Four Main Theories of Motivation

by Emily Anderson; Updated September 26, 2017
Portrait of smiling businesspeople

Motivation is the reason why human beings complete tasks. Motivation is a difficult quality to define as people seem to have many different reasons for doing the things they do. For hundreds of years, scientists have offered many theories from different perspectives (scientific, psychological, physiological, anthropological and sociological) to offer explanations for where motivation comes for and how to increase it. Motivation theory can be especially useful in a workplace setting.

Maslow's Hierarchy of Needs

Abraham Maslow's hierarchy of needs proposes that human beings are motivated to do things in a specific order required for survival. According to this theory, human beings cannot fulfill their needs in a higher category if they are not fulfilled in the lower categories first. The needs, in order, are: physiological, safety, love and affection, esteem and self-actualization (achievement of personal goals).

Dual-Factor Theory

Frederick Herzberg's dual-factor theory, or two-factor theory, states that two consistent factors play into motivation, specifically in the workplace: hygiene and motivators. Hygiene factors are those which, if absent from a workplace, cause dissatisfaction. These factors include the environment, level of supervision, pay, etc. Motivators are factors that cause added satisfaction if present in a workplace but do not lower satisfaction levels among employees if not present. These factors include sense of achievement, recognition of abilities, nature of the job, etc.

Need for Achievement

David McClelland's need for achievement theory is similar to Maslow's but states that people's needs are shaped by their life experiences over time. McClelland's theory cites three different types of people based on their motivation style: high achievers, people with affiliation needs and those with a need for power. People who are high achievers strive to be the best at everything and do best in high-risk situations. High achievers should be given difficult projects with clear goals in mind and provided with constant feedback. Those who need affiliation simply require harmonious and pleasant relationships with their coworkers and clients, and do best in more group-based, cooperative situations. Those with a need for power actively desire to organize and direct others for the personal goals or the institution they work for and work best in management positions.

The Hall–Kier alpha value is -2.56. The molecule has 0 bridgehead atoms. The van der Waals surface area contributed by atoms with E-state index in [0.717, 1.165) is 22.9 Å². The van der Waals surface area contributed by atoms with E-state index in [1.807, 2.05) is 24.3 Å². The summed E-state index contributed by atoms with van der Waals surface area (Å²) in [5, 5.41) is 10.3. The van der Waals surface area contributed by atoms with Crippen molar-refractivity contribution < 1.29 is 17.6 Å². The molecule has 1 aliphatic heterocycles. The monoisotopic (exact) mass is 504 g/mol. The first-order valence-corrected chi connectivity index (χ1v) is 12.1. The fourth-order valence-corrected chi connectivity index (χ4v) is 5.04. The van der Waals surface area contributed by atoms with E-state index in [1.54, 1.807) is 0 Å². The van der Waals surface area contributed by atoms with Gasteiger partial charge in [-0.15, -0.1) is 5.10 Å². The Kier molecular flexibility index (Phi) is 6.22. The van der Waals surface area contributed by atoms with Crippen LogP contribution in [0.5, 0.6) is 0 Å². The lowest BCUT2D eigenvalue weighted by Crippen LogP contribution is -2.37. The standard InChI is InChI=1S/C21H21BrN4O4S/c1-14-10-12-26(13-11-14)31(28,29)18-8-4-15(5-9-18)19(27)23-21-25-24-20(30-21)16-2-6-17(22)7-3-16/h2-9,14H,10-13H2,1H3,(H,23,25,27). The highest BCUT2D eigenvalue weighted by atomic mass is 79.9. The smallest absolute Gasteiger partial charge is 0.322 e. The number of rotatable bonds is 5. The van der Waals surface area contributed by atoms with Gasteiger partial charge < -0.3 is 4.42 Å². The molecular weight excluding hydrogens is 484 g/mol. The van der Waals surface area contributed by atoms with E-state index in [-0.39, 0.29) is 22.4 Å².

Expectancy Theory

Victor Vrom's expectancy theory uses the dual-factor theory to clarify that hygiene factors in the workplace do not necessarily lead to employee satisfaction and increased productivity. Instead, employees will only increase productivity if they believe their work is in direct relation to the achievement of their personal goals. In this theory, motivators are absolutely essential to increased productivity in the workplace.

About the Author

Emily Anderson began writing in 2006 and editing in 2008. She is published in Linda Rief's "101 Quickwrites," and was regularly published in George Washington University's literary magazine, "Wooden Teeth." Anderson gradated with a Bachelors of Arts in English from George Washington University.

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